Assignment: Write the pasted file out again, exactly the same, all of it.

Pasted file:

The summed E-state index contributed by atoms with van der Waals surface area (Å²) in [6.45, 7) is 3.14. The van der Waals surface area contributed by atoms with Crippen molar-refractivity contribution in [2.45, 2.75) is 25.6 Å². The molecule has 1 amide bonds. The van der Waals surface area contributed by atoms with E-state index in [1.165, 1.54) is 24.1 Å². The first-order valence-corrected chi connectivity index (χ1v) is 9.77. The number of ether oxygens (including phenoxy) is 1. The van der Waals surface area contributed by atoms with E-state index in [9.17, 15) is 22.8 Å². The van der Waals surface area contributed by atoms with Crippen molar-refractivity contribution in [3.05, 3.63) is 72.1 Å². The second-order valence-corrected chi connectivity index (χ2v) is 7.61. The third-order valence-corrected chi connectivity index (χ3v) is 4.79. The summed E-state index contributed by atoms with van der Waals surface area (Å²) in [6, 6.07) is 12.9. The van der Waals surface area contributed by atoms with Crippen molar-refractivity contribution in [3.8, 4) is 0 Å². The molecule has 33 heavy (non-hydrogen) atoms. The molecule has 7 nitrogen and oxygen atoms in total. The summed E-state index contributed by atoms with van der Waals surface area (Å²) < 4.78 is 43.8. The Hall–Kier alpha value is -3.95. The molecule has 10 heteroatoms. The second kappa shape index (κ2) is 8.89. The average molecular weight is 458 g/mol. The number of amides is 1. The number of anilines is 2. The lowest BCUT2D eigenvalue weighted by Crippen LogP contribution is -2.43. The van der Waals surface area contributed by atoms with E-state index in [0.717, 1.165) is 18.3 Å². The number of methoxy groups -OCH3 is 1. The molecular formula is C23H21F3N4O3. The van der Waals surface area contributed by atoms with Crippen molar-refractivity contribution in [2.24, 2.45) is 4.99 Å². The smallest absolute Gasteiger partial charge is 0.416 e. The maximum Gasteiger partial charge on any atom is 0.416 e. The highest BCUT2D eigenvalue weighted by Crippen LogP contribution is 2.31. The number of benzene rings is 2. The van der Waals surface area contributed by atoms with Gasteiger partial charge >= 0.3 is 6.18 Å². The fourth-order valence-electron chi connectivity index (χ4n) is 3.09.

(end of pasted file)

The summed E-state index contributed by atoms with van der Waals surface area (Å²) in [6.45, 7) is 3.14. The van der Waals surface area contributed by atoms with Crippen molar-refractivity contribution in [2.45, 2.75) is 25.6 Å². The molecule has 1 amide bonds. The van der Waals surface area contributed by atoms with E-state index in [1.165, 1.54) is 24.1 Å². The first-order valence-corrected chi connectivity index (χ1v) is 9.77. The number of ether oxygens (including phenoxy) is 1. The van der Waals surface area contributed by atoms with E-state index in [9.17, 15) is 22.8 Å². The van der Waals surface area contributed by atoms with Crippen molar-refractivity contribution in [3.05, 3.63) is 72.1 Å². The second-order valence-corrected chi connectivity index (χ2v) is 7.61. The third-order valence-corrected chi connectivity index (χ3v) is 4.79. The summed E-state index contributed by atoms with van der Waals surface area (Å²) in [6, 6.07) is 12.9. The van der Waals surface area contributed by atoms with Crippen molar-refractivity contribution in [3.8, 4) is 0 Å². The molecule has 33 heavy (non-hydrogen) atoms. The molecule has 7 nitrogen and oxygen atoms in total. The summed E-state index contributed by atoms with van der Waals surface area (Å²) < 4.78 is 43.8. The Hall–Kier alpha value is -3.95. The molecule has 10 heteroatoms. The second kappa shape index (κ2) is 8.89. The average molecular weight is 458 g/mol. The number of amides is 1. The number of anilines is 2. The lowest BCUT2D eigenvalue weighted by Crippen LogP contribution is -2.43. The van der Waals surface area contributed by atoms with E-state index in [0.717, 1.165) is 18.3 Å². The number of methoxy groups -OCH3 is 1. The molecular formula is C23H21F3N4O3. The van der Waals surface area contributed by atoms with Crippen molar-refractivity contribution in [2.24, 2.45) is 4.99 Å². The smallest absolute Gasteiger partial charge is 0.416 e. The maximum Gasteiger partial charge on any atom is 0.416 e. The highest BCUT2D eigenvalue weighted by Crippen LogP contribution is 2.31. The number of benzene rings is 2. The van der Waals surface area contributed by atoms with Gasteiger partial charge >= 0.3 is 6.18 Å². The fourth-order valence-electron chi connectivity index (χ4n) is 3.09.